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Women 'suffered greater mental stress' during COVID-19 lockdown

Women suffered from greater levels of mental stress relative to men during the early stages of the COVID-19 pandemic in India, data gathered by a team of researchers has found.

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The data was gathered from Indian families during the first wave of the pandemic. Picture: SHUTTERSTOCK

Survey data from hundreds of households found that women reported being more anxious, more depressed, and suffered from greater levels of sleeplessness than men during the early stages of lockdown in India.

The findings were revealed in an article for the International Growth Centre authored by Professor Amrita Dhillon, from the Department of Political Economy, Dr Sanchari Roy, from the Department of International Development, and Professor Farzana Afridi, from the Indian Statistical Institute.

The data was gathered from more than 1,000 households with couples aged 18-45 residing across five industrial districts of Delhi and the surrounding National Capital Region (NCR). It covers two periods through in-person surveys conducted ‘pre-pandemic’ in May 2019 and a follow-up ‘post-pandemic’ phone survey conducted in April-May 2020.

The data also found that there was a “massive shock” to levels of employment among men, with the vast majority reporting being unable to work during the ‘post-pandemic’ phases of the survey. Conversely, there was no reported impact on the level of women’s employment over the same period.

In the article, the researchers note: “Mental stress was reportedly remarkably high during the pandemic, driven primarily by financial and health concerns. Consistent with emerging evidence, women appear to be suffering from greater mental stress than men. For example, 90 per cent of women report feeling worried about the physical health of their families, compared to 85 per cent of men.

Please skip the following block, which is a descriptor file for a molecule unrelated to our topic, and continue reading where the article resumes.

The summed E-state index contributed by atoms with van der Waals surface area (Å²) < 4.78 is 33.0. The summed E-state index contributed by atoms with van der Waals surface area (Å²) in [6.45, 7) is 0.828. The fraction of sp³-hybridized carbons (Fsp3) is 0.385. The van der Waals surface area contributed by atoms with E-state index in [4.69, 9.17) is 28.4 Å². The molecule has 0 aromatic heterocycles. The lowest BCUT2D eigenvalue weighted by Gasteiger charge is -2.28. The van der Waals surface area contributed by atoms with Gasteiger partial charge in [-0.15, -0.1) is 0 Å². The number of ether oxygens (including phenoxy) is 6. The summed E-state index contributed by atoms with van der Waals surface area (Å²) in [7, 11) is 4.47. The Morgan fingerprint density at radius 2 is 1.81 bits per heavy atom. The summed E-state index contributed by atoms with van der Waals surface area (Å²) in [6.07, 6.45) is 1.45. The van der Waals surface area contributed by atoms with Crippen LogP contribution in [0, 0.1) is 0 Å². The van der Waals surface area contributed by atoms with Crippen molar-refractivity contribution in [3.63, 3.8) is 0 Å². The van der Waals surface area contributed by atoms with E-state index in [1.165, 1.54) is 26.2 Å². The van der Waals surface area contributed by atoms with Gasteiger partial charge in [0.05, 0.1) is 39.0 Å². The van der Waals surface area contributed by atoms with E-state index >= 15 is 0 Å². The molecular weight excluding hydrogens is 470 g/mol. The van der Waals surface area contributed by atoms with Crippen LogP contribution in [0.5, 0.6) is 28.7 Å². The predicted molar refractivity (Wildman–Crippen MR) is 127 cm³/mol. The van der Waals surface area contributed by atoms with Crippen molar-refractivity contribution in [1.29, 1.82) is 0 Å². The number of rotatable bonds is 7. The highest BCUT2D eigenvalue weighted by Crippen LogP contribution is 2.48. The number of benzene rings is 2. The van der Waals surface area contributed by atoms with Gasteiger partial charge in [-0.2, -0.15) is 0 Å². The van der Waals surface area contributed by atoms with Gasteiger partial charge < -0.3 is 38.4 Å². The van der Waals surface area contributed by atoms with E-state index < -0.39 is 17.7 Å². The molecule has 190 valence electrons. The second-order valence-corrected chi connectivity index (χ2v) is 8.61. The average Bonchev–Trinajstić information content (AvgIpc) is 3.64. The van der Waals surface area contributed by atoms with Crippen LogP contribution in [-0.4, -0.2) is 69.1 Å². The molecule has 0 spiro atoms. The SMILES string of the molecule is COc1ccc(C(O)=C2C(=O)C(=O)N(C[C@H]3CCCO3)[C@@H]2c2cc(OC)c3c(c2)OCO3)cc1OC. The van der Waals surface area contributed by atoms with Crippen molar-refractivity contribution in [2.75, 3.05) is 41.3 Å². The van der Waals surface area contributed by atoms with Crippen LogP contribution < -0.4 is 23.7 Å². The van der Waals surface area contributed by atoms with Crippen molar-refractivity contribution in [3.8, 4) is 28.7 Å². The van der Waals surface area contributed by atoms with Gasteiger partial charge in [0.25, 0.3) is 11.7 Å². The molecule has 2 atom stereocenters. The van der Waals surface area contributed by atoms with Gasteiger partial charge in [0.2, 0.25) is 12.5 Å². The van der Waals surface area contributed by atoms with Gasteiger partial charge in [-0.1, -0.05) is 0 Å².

“Strikingly, both men and women worry more about their family’s financial adequacy than about their health, though the difference is not significant. Almost 82 per cent of women felt anxious or nervous about the current situation, compared to 64 per cent of men, and more than a third of both women and men reported having trouble in getting adequate sleep.

“On further analysis, we find that women appear to be bearing a greater burden of pandemic-induced mental stress relative to men.”

The researchers also found that the size and make-up of social networks had noticeable effects upon mental wellbeing, with larger networks appearing to reduce the impact of mental stress on men while increasing it among women.

You can read the article in full here.

In this story

Sanchari  Roy

Sanchari Roy

Senior Lecturer in Development Economics

Amrita  Dhillon

Amrita Dhillon

Professor of Economics